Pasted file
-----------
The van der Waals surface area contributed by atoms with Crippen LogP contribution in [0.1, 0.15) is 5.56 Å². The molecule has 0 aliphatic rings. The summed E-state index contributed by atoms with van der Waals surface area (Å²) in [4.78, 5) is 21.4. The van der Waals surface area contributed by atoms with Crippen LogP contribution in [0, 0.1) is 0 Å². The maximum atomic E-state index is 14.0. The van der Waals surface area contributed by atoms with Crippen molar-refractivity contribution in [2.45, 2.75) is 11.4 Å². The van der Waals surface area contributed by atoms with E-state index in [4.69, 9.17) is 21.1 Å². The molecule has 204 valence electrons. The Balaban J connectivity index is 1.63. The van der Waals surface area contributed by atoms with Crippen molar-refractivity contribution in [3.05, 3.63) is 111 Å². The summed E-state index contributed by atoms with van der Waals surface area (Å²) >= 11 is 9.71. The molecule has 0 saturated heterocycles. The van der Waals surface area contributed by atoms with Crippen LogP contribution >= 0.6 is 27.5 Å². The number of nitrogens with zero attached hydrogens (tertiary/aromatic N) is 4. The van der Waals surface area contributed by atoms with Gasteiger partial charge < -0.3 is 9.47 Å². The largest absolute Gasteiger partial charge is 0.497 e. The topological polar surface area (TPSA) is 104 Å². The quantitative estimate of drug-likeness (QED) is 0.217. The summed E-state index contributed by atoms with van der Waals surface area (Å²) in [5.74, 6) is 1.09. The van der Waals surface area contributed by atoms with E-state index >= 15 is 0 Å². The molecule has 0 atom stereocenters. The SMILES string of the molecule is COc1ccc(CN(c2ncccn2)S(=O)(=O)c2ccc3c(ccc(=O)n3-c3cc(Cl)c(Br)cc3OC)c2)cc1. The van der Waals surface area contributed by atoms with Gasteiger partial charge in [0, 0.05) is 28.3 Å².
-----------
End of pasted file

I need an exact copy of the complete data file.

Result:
The van der Waals surface area contributed by atoms with Crippen LogP contribution in [0.1, 0.15) is 5.56 Å². The molecule has 0 aliphatic rings. The summed E-state index contributed by atoms with van der Waals surface area (Å²) in [4.78, 5) is 21.4. The van der Waals surface area contributed by atoms with Crippen LogP contribution in [0, 0.1) is 0 Å². The maximum atomic E-state index is 14.0. The van der Waals surface area contributed by atoms with Crippen molar-refractivity contribution in [2.45, 2.75) is 11.4 Å². The van der Waals surface area contributed by atoms with E-state index in [4.69, 9.17) is 21.1 Å². The molecule has 204 valence electrons. The Balaban J connectivity index is 1.63. The van der Waals surface area contributed by atoms with Crippen molar-refractivity contribution in [3.05, 3.63) is 111 Å². The summed E-state index contributed by atoms with van der Waals surface area (Å²) >= 11 is 9.71. The molecule has 0 saturated heterocycles. The van der Waals surface area contributed by atoms with Crippen LogP contribution >= 0.6 is 27.5 Å². The number of nitrogens with zero attached hydrogens (tertiary/aromatic N) is 4. The van der Waals surface area contributed by atoms with Gasteiger partial charge < -0.3 is 9.47 Å². The largest absolute Gasteiger partial charge is 0.497 e. The topological polar surface area (TPSA) is 104 Å². The quantitative estimate of drug-likeness (QED) is 0.217. The summed E-state index contributed by atoms with van der Waals surface area (Å²) in [5.74, 6) is 1.09. The van der Waals surface area contributed by atoms with E-state index >= 15 is 0 Å². The molecule has 0 atom stereocenters. The SMILES string of the molecule is COc1ccc(CN(c2ncccn2)S(=O)(=O)c2ccc3c(ccc(=O)n3-c3cc(Cl)c(Br)cc3OC)c2)cc1. The van der Waals surface area contributed by atoms with Gasteiger partial charge in [0, 0.05) is 28.3 Å².